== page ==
My Mexican notebook (6)

February 6, 2011

DF: December 21–26

I walked around getting lost and not lost, always reaching a museum or gallery just after it closed. This is a constant for me wherever I go—a combination of half-hearted planning, an acceptance that I will always see the beautiful outline of something and rarely its insides, a pleasurable anticipation of the time and effort it will take to reach the destination too late, the urbanations involved in people-passing, in uttering “Perdon” or “Hola” or “Buenas tardes” every few blocks, the latter phrase so satisfying to say and hear that noon always brought a happy hum to my ears, urbanations in architecture, in squeezing the bright color blocks with my eyes wide opened, young lovers everywhere tightly embraced, the Metro my favorite convenience in the city, in any city, and whenever I pass through them like a little parasite through a tapeworm swimming through a giant organism of a city, I always make half-hearted vows to travel only to cities that have a subway system. I went to the Museum of Modern Art twice and fell into contemplation/conversation with María Lagunes’s bronzes, silvers, golds, and woods; a young Japanese business student tagged along with me for a while, and then we lost each other. One night I browsed the bookstore-café El Pendulo, felt out of place, then found a used bookstore a few blocks away, Libreria la Torre de Lulio, said to the owner, “Juan Rulfo, por favor.” From a dusty shelf he pulled out Pedro Páramo y El llano en llamas—two books in one. I wrote a note of gratitude in English: “I have both books in English in separate volumes, and I’ve also read two translations of Pedro Páramo and now I can try to read it in Spanish, I came to Mexico just for him, you see—or for them, Juan Rulfo and Pedro Páramo. Gracias.” The owner said something to me then, and I didn’t understand the individual words but did grasp their message: “Juan Rulfo is the ultimate Mexican writer!” Sí.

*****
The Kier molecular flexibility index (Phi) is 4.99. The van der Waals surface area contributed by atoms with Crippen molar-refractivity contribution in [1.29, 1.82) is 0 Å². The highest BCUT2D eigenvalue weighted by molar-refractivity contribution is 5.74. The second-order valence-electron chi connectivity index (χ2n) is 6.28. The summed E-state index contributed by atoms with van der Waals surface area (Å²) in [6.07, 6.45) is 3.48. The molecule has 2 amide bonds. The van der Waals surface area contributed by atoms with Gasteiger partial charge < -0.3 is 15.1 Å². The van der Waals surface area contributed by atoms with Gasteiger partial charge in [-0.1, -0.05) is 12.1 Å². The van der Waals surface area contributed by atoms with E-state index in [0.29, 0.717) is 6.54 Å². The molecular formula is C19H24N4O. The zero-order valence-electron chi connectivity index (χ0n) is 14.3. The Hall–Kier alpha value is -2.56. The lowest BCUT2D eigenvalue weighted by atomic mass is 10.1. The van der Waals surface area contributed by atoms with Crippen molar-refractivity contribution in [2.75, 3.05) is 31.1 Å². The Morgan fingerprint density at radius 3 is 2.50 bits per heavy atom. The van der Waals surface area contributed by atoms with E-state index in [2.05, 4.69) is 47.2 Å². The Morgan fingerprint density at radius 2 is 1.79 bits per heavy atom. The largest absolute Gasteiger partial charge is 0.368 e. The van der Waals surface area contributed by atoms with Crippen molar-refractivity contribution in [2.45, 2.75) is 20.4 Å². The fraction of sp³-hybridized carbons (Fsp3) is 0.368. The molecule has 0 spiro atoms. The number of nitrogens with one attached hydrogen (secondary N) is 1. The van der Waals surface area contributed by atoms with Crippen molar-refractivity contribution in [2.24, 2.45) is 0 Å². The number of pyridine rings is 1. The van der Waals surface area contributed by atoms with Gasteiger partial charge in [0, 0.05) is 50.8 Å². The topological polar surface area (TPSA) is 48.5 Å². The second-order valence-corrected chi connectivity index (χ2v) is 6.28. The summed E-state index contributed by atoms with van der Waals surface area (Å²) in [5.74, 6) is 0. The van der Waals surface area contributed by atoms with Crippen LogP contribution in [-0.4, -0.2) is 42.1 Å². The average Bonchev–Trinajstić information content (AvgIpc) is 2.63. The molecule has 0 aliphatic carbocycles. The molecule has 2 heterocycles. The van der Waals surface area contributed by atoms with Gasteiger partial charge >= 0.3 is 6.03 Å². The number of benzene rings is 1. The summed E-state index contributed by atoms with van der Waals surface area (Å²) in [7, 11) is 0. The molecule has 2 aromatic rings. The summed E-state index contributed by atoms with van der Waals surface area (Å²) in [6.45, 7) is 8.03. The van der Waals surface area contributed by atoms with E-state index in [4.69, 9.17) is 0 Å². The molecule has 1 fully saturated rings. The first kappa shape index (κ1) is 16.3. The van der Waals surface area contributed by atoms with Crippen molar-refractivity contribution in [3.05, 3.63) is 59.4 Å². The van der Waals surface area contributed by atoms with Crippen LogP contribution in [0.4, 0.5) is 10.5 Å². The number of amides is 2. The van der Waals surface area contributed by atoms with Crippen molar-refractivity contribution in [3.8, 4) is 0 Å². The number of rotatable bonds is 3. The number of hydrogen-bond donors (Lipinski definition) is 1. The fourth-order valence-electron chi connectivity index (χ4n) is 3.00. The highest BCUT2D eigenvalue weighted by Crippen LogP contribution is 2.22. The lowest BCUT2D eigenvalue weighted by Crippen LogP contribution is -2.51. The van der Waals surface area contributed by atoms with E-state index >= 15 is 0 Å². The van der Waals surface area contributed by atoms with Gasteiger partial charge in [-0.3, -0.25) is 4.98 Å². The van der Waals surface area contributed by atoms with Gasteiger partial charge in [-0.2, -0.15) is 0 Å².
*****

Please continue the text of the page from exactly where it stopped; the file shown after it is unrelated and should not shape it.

In a Roma Norte café on Christmas Eve, I wrote a story about Lu Xun’s ghost following around my narrator, he’s alternately annoyed and flattered by her inquisitiveness. I also read more of Saramago’s Ricardo Reis, a direct influence on the story about Lu Xun’s ghost. The café owner is friends with a chef in New York, I’ve forgotten the name of the restaurant now, it’s located in Manhattan, and the café owner assured me that I could find authentic Mexican food there, sí, and then, as a guitarist began playing nearby, he told me long, loving stories about his three dogs. Later I passed a group of construction workers, about thirty of them milling about, maybe waiting for instruction on a job. I aimed my camera at a pile of bricks near them—and just as I’d hoped, the construction workers called out for me to take their photographs. The shots of them were standard and I wasn’t happy with the result, but as with most of the Mexicans I’d encountered, including sweet Ángel, the dapper security guard at the Metropolitan Cathedral in the zócalo, I didn’t stay long to take more. I could have stayed. I could have spent a good half hour lining up the men for shot after shot, giving them something to do while they waited for their job, something to laugh about afterward, and giving myself some practice in portraitizing, in interacting with strangers through pantomime and flirtation, and in not retreating into shyness about my demands or into nervousness about being a solo female traveler with no Spanish carrying an expensive camera. But I left, satisfied with how the interaction had started, and also trying to imagine how to make strangers in New York trust me, well they’ll just have to think I am lost and can’t speak English.

On Christmas day in Tlatelolco, I sat through my first-ever mass, which ended with everybody walking about shaking their neighbors’ hands; I shook five hands. The square is large, with an archaeological site cordoned off in one pit and the plaza vast, gray, a lazy sort of bustle beginning once mass ended, just a bunch of kids kicking around a soccer ball and riding their bikes, older kids cooling off in a shallow, foaming fountain, more couples embracing, ghosts of the massacred students ghosting about, old ladies being escorted from one quiet end to the other, themselves ghostly. I acted as escort for a scarfed old woman; we descended a set of stairs. “Chino?” she asked. “Sí,” I said.